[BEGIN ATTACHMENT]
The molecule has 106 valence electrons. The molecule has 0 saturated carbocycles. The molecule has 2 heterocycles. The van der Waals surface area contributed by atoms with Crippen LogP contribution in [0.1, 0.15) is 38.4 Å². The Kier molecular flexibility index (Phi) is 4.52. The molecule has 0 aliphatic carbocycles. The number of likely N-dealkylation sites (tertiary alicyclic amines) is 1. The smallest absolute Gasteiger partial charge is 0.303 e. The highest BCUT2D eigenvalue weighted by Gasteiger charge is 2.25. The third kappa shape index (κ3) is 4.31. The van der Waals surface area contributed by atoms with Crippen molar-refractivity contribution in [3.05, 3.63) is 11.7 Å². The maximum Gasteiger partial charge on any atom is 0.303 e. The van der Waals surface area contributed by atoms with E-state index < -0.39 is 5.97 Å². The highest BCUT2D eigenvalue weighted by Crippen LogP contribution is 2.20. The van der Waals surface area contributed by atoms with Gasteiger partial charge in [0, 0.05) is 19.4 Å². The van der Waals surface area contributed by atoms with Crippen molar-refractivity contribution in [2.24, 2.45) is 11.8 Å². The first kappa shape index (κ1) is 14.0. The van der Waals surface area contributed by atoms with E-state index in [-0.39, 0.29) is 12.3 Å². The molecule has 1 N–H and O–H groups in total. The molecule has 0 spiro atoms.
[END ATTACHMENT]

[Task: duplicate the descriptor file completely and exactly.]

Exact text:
The molecule has 106 valence electrons. The molecule has 0 saturated carbocycles. The molecule has 2 heterocycles. The van der Waals surface area contributed by atoms with Crippen LogP contribution in [0.1, 0.15) is 38.4 Å². The Kier molecular flexibility index (Phi) is 4.52. The molecule has 0 aliphatic carbocycles. The number of likely N-dealkylation sites (tertiary alicyclic amines) is 1. The smallest absolute Gasteiger partial charge is 0.303 e. The highest BCUT2D eigenvalue weighted by Gasteiger charge is 2.25. The third kappa shape index (κ3) is 4.31. The van der Waals surface area contributed by atoms with Crippen molar-refractivity contribution in [3.05, 3.63) is 11.7 Å². The maximum Gasteiger partial charge on any atom is 0.303 e. The van der Waals surface area contributed by atoms with E-state index < -0.39 is 5.97 Å². The highest BCUT2D eigenvalue weighted by Crippen LogP contribution is 2.20. The van der Waals surface area contributed by atoms with Gasteiger partial charge in [0, 0.05) is 19.4 Å². The van der Waals surface area contributed by atoms with Crippen molar-refractivity contribution in [2.24, 2.45) is 11.8 Å². The first kappa shape index (κ1) is 14.0. The van der Waals surface area contributed by atoms with E-state index in [-0.39, 0.29) is 12.3 Å². The molecule has 1 N–H and O–H groups in total. The molecule has 0 spiro atoms.